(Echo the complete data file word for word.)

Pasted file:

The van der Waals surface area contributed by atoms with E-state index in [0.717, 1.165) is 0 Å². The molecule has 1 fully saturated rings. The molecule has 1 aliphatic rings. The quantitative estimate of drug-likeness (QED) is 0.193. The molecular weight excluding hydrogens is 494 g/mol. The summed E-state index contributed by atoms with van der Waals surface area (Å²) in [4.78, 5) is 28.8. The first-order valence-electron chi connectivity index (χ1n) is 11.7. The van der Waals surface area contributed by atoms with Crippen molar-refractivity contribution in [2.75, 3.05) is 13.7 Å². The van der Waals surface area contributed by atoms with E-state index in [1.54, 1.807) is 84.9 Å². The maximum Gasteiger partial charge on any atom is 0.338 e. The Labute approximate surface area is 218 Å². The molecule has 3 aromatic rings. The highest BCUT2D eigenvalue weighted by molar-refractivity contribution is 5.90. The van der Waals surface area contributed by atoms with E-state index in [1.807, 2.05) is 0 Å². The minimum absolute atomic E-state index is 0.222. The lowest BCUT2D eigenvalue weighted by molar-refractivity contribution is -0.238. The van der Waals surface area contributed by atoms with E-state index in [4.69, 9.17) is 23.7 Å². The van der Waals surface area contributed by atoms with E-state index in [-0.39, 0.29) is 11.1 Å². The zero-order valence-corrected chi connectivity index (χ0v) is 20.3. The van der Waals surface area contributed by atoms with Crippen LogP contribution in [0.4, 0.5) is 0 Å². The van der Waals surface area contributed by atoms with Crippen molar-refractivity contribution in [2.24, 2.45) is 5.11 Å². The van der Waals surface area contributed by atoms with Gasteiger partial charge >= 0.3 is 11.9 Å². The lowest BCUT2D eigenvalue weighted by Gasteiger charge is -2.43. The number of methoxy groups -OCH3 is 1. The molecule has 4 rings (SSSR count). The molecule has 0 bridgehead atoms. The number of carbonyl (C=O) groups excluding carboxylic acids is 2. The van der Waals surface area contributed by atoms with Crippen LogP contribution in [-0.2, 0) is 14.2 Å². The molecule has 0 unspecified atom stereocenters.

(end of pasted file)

The van der Waals surface area contributed by atoms with E-state index in [0.717, 1.165) is 0 Å². The molecule has 1 fully saturated rings. The molecule has 1 aliphatic rings. The quantitative estimate of drug-likeness (QED) is 0.193. The molecular weight excluding hydrogens is 494 g/mol. The summed E-state index contributed by atoms with van der Waals surface area (Å²) in [4.78, 5) is 28.8. The first-order valence-electron chi connectivity index (χ1n) is 11.7. The van der Waals surface area contributed by atoms with Crippen molar-refractivity contribution in [2.75, 3.05) is 13.7 Å². The van der Waals surface area contributed by atoms with E-state index in [1.54, 1.807) is 84.9 Å². The maximum Gasteiger partial charge on any atom is 0.338 e. The Labute approximate surface area is 218 Å². The molecule has 3 aromatic rings. The highest BCUT2D eigenvalue weighted by molar-refractivity contribution is 5.90. The van der Waals surface area contributed by atoms with E-state index in [1.807, 2.05) is 0 Å². The minimum absolute atomic E-state index is 0.222. The lowest BCUT2D eigenvalue weighted by molar-refractivity contribution is -0.238. The van der Waals surface area contributed by atoms with E-state index in [4.69, 9.17) is 23.7 Å². The van der Waals surface area contributed by atoms with E-state index in [-0.39, 0.29) is 11.1 Å². The zero-order valence-corrected chi connectivity index (χ0v) is 20.3. The van der Waals surface area contributed by atoms with Crippen LogP contribution in [0.4, 0.5) is 0 Å². The van der Waals surface area contributed by atoms with Crippen molar-refractivity contribution in [2.24, 2.45) is 5.11 Å². The van der Waals surface area contributed by atoms with Gasteiger partial charge >= 0.3 is 11.9 Å². The lowest BCUT2D eigenvalue weighted by Gasteiger charge is -2.43. The number of methoxy groups -OCH3 is 1. The molecule has 4 rings (SSSR count). The molecule has 0 bridgehead atoms. The number of carbonyl (C=O) groups excluding carboxylic acids is 2. The van der Waals surface area contributed by atoms with Crippen LogP contribution in [-0.2, 0) is 14.2 Å². The molecule has 0 unspecified atom stereocenters.